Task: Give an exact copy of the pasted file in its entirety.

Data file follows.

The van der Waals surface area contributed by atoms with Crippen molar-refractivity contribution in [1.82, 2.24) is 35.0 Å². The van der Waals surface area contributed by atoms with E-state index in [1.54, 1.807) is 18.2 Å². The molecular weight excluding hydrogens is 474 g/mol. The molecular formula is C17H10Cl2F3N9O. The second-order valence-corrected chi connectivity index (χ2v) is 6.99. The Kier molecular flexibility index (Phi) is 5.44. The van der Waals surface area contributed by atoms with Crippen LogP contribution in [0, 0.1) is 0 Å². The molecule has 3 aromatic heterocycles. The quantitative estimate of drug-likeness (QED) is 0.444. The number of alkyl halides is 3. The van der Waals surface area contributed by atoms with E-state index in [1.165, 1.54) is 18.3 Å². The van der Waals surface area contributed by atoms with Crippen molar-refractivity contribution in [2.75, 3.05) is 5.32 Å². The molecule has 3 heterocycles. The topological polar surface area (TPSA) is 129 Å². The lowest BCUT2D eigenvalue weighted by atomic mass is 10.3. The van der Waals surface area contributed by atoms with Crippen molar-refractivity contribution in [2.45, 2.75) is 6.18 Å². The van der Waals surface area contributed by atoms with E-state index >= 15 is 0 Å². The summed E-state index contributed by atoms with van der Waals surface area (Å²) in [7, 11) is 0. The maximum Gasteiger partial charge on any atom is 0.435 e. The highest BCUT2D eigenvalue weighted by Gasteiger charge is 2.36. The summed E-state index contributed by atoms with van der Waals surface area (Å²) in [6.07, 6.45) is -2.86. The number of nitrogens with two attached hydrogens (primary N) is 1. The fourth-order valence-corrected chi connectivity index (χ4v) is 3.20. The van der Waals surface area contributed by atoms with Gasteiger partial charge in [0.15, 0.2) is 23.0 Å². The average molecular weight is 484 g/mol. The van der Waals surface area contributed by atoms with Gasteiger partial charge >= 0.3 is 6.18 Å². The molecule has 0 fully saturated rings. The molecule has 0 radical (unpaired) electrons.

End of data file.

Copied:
The van der Waals surface area contributed by atoms with Crippen molar-refractivity contribution in [1.82, 2.24) is 35.0 Å². The van der Waals surface area contributed by atoms with E-state index in [1.54, 1.807) is 18.2 Å². The molecular weight excluding hydrogens is 474 g/mol. The molecular formula is C17H10Cl2F3N9O. The second-order valence-corrected chi connectivity index (χ2v) is 6.99. The Kier molecular flexibility index (Phi) is 5.44. The van der Waals surface area contributed by atoms with Crippen LogP contribution in [0, 0.1) is 0 Å². The molecule has 3 aromatic heterocycles. The quantitative estimate of drug-likeness (QED) is 0.444. The number of alkyl halides is 3. The van der Waals surface area contributed by atoms with E-state index in [1.165, 1.54) is 18.3 Å². The van der Waals surface area contributed by atoms with Crippen molar-refractivity contribution in [2.75, 3.05) is 5.32 Å². The molecule has 3 heterocycles. The topological polar surface area (TPSA) is 129 Å². The lowest BCUT2D eigenvalue weighted by atomic mass is 10.3. The van der Waals surface area contributed by atoms with Crippen molar-refractivity contribution in [2.45, 2.75) is 6.18 Å². The van der Waals surface area contributed by atoms with E-state index >= 15 is 0 Å². The summed E-state index contributed by atoms with van der Waals surface area (Å²) in [7, 11) is 0. The maximum Gasteiger partial charge on any atom is 0.435 e. The highest BCUT2D eigenvalue weighted by Gasteiger charge is 2.36. The summed E-state index contributed by atoms with van der Waals surface area (Å²) in [6.07, 6.45) is -2.86. The number of nitrogens with two attached hydrogens (primary N) is 1. The fourth-order valence-corrected chi connectivity index (χ4v) is 3.20. The van der Waals surface area contributed by atoms with Gasteiger partial charge in [0.15, 0.2) is 23.0 Å². The average molecular weight is 484 g/mol. The van der Waals surface area contributed by atoms with Gasteiger partial charge >= 0.3 is 6.18 Å². The molecule has 0 fully saturated rings. The molecule has 0 radical (unpaired) electrons.